|Jewish Wedding Lore & Tradition|
With all the differences, Jewish weddings have much in common. The Rabbis who wrote Jewish law, Halakhah, made it easy for couples to marry with minimal requirements.A Kosher Jewish wedding may consist of the following: the bride accepts an object worth more than a dime from the groom, the groom recites a ritual formula of acquisition and consecration. These two acts are witnessed, and that is it. Everything else is a custom: the canopy (chuppah), the seven wedding blessings, the breaking of a glass and even the presence of a Rabbi.
The wedding ceremony may be conducted in a synagogue, temple or other location of the couple’s choosing: many are in the same site as the reception. The ceremony is usually performed by a Rabbi if held in a synagogue.
Many Americans of the Jewish faith desire a wedding which reflects their heritage. You must understand where relatives and ancestors may have originated from to plan the wedding reflecting your heritage.
Please feel free to contact us with your comments, and any other traditions which you would like us to include. Enjoy reading!
To understand the Jewish wedding, you must understand the differences among Jews and Jewish observances.Within the world’s Jewish population, which is considered a single self-identifying ethnicity, there are distinct ethnic divisions, most of which are primarily the result of geographic branching from an originating Israelite population, and subsequent independent evolutions. Jewish people divide themselves intoAskhenazi Jews (descended from Eastern European Jews), African Jews (Ethiopian, Nigerian, Ugandan Jews, also not of the aforemention major ethnic backgrounds) Sephardic Jews from Iberia (Spain and Portugal), Indian, Bukharan, Persian, Iraqi, Yemenite Jew, and Mizrahi (Eastern or Middle Eastern Jews [not of Spanish/Portuguese or Sephardic origin]). They have very different customs, evident in the celebration of holidays and life cycle events like weddings.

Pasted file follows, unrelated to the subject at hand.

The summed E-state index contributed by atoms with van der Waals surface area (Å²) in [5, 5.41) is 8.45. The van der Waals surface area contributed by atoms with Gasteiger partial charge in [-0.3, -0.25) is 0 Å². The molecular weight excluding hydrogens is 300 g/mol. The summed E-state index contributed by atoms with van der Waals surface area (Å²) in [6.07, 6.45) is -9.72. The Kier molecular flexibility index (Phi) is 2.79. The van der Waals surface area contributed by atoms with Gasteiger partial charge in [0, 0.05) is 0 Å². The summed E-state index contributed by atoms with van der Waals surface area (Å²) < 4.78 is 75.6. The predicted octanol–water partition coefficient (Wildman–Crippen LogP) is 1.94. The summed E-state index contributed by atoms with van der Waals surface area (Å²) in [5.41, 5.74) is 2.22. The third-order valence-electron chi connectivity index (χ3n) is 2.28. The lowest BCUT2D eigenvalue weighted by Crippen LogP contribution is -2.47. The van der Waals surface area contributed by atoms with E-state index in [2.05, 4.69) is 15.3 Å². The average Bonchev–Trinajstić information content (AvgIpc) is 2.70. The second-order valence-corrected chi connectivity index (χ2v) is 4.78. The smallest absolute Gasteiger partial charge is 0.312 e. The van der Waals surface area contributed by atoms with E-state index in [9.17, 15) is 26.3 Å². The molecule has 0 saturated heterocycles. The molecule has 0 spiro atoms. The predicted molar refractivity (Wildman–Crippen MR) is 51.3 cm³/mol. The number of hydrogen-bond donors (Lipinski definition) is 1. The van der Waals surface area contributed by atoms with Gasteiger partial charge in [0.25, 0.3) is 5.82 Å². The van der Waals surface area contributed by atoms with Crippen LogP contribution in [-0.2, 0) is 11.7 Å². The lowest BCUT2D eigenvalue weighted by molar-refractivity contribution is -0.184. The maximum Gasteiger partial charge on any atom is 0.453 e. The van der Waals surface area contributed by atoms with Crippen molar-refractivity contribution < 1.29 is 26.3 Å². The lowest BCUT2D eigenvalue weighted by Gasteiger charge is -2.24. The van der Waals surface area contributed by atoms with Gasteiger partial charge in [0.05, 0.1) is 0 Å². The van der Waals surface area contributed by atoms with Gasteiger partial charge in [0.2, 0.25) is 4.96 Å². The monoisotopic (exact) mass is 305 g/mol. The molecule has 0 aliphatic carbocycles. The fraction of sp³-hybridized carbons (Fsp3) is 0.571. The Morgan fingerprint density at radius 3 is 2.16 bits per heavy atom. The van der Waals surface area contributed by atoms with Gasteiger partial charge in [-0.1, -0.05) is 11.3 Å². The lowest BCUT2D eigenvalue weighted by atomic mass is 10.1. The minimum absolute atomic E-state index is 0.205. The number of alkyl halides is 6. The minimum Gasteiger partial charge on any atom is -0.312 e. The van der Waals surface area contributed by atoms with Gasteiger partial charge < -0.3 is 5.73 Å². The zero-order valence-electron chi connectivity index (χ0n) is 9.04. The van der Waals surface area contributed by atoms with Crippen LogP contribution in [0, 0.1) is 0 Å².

Judaism is divided into three basic groups. Jewish weddings differ depending on whether the Rabbi and/or congregation is Orthodox, Conservative or Reform and depending on whether the customs areAshkenazi or Sephardic.
Weddings may not be conducted on the Sabbath (sundown Friday to sundown Saturday), other holidays (Rosh Hashanah, Yom Kippur, Passover Shavuot, and Sukkoth); the three weeks between the seventeenth of Tamuz and the ninth of Av, which generally fall in July and/or August and commemorate the destruction of the Temple; the Omer period (between Passover and Shavuot), seven weeks that usually fall in April and May.During a period of mourning of a member of the immediate family (parent, child, sibling or spouse), the wedding should be postponed for at least thirty days following the burial.
The bride and bridegroom should meet with the Rabbi shortly after they become engaged to select a date and be correctly advised. The Hebrew calendar is lunar; holidays are celebrated on different dates each year, so this visit to the Rabbi is very important.The time of day for the wedding is left up to the couple. The five day work week has made Sundays the most popular day for a wedding. Saturday night weddings may be held an hour and a half after sunset.
The invitation may be issued from the bridal couple and/or from both parents. The invitation reflects the celebration of marriage and the participation of the guests.
In recalling the tradition of giving to the poor during times of personal joy, some couples may include a note indicating in lieu of a gift for themselves that a donation be made to charity. Very often the wording includes biblical text.
The Egyptian Jewish bridegroom donned feminine attire, while the bride wore a helmet, and, with a sword in her hand, led the procession and the dance in the Middle Ages.The wedding is considered a personal Yom Kippur, a day of repentance and forgiveness of the couple. The Jewish practice of wearing white is for physical virginity as well as spiritual pureness.